Christina Hodson spent so much time air drumming to music by the Smiths when she was younger that her New Year’s resolution in 2002 was to stop. She didn’t.
It’s a love that still runs so deep that asking the “Bumblebee” screenwriter to pick her favorite Smiths songs could be considered an act of cruelty.
Hodson has passed this love for the British alternative band along to Charlie, a wise beyond her years teenage girl (played by Hailee Steinfeld) who discovers that the beat-up car she has recently salvaged is actually an alien robot.
Set in 1987, this “Transformers” prequel is peppered with references to the era. But instead of serving as mere nostalgia bait, these elements evoke the timeless magic emblematic of certain ’80s classics.
Hodson cites [Steven] Spielberg’s Amblin movies as a prime inspiration for “Bumblebee,” “both the ones he directed and the ones he produced,” she said. “They feel like they exist almost outside of time.”
For the London-born writer, it made sense to set the movie in the ’80s because that was the era that Transformers originated.
“The ’80s is when I fell in love with Transformers, and it kind of felt right and good to go back to that decade, because I think that’s when a lot of people fell in love with Transformers,” Hodson said of the franchise that launched as a toy line in 1984.
From the pop culture references and household gadgets to the music Bumblebee relies on to communicate after losing his robot voice, Hodson admits that there was plenty of research involved when penning the script for this origin story.
But Hodson’s fond recollections of days wearing out VHS tapes watching and rewatching her favorite movies with her sisters — as well as the “labor of love” that went into recording mixtapes on cassettes — makes it clear that the decade is one she was happy to revisit.
There’s at least one thing she would be pleased to see remain a relic of that era, however: the lack of aspirational female characters.
“I would watch a lot of these movies growing up and it was always the boy who was going on the adventure and the girl was maybe along for the ride,” Hodson said. “The girls were rarely the ones leading the charge, and that was always what I wanted to see.”
The Times spoke with Hodson — who is also writting two highly anticipated DC Comics movies: the upcoming Harley Quinn vehicle “Birds of Prey” and a Batgirl standalone adventure — about some of the more prominent ’80s references that appear in “Bumblebee” (as well as one that doesn’t).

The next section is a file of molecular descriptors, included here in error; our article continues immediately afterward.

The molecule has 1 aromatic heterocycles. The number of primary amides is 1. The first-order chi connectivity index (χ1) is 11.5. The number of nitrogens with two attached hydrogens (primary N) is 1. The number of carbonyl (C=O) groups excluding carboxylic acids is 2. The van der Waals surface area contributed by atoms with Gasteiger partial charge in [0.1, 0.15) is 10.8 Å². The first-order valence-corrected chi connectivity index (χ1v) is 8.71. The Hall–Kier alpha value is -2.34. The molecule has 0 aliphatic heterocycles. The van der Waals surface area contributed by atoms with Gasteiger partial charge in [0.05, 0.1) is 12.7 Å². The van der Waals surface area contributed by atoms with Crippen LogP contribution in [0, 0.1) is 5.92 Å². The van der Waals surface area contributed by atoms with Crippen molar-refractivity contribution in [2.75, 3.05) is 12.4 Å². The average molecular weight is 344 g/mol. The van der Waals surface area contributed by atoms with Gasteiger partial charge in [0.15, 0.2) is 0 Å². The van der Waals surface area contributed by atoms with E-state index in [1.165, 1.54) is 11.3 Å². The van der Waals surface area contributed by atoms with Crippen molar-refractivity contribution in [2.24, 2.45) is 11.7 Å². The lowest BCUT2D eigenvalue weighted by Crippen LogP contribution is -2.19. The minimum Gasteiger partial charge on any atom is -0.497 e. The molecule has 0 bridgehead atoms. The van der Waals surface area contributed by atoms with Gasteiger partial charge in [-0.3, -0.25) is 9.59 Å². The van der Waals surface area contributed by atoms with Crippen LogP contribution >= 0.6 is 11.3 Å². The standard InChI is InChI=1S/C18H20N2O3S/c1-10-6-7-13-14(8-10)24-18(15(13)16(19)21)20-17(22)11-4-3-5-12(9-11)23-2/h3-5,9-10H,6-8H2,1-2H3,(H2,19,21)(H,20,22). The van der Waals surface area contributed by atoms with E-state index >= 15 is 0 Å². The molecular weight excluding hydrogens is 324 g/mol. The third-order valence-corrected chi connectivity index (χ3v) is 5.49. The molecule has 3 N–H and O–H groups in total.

Charlie and the Smiths
Charlie’s love for the Smiths was baked into the story from the very beginning and helped set the heroine up as a bit of an outsider.
“When I was Charlie’s age, that’s when I discovered the Smiths,” Hodson said . “That opening sequence of her waking up in her bedroom and putting on the headphones is very autobiographical. I used to do a lot of air drumming to the Smiths at that age.”
She added: “Initially [Bumblebee] rejects that music. But the first time he uses a sentence to speak to [Charlie] is using the Smiths and using her language. It felt like a lovely way to bridge the gap between them and bring them together.”
Bumblebee and ‘The Breakfast Club’
Bumblebee stumbles across a VHS of “The Breakfast Club” in Charlie’s garage, and the Autobot’s resulting affinity for the 1985 John Hughes film was also a part of the story from the start.
The development spoke to Hodson emotionally, and she was glad that they were able to keep the reference because “it does kind of end up being this key thing for Bumblebee.”
“I just love ‘The Breakfast Club,’ ” Hodson said. “I really loved that movie and, yes, it is dated in some ways and it is a movie about tropes, but it’s also a movie about denying the tropes. That ending is so iconic and so great, and I love that song” — “Don’t You (Forget About Me)” by Simple Minds.”
‘The Lost Boys’ connection
One of the many ’80s movies Hodson recalls being obsessed with in her youth was “The Lost Boys” (which starred Jason Patric, Kiefer Sutherland and Jami Gertz alongside Corey Haim and Corey Feldman and coincidentally hit theaters in the summer of 1987).
“I wore out a lot of VHS tapes in my time, and ‘Lost Boys’ is definitely one of the most worn-out ones,” said Hodson, explaining that she and her sisters rewatched the tape over and over.
“One of the surprising, delightful treats of this movie is that I wrote all of the boardwalk stuff imagining the boardwalk from ‘The Lost Boys.’ ” And though she didn’t tell him, director Travis Knight also had that boardwalk in mind when scouting locations for the film.
“We ended up shooting in Santa Cruz exactly where ‘The Lost Boys’ shot, which of course made for the greatest set visit of all time,” Hodson said.
A Wham! moment that got cut
There are always some scenes and references that don’t make it into the final version of a movie. For “Bumblebee,” one of these involved a more comedic take on a scene that just didn’t work out. [Minor spoiler alert for those who haven’t seen the film yet.]
“I did used to have a silly, funny beat when [Bumblebee] first comes back to life in the hangar where he starts singing ‘Wake Me Up Before You Go-Go,’ ” Hodson recalled. “Which I always found really funny. But, to be fair, does not really work in the more emotional version of the scene.”
In this “slightly more comedic iteration of that scene they’re putting him back together, and he keeps singing that song and they’re, like, ‘Shut up!’ ”
It turns out there’s only so much ’80s goodness one movie can safely contain.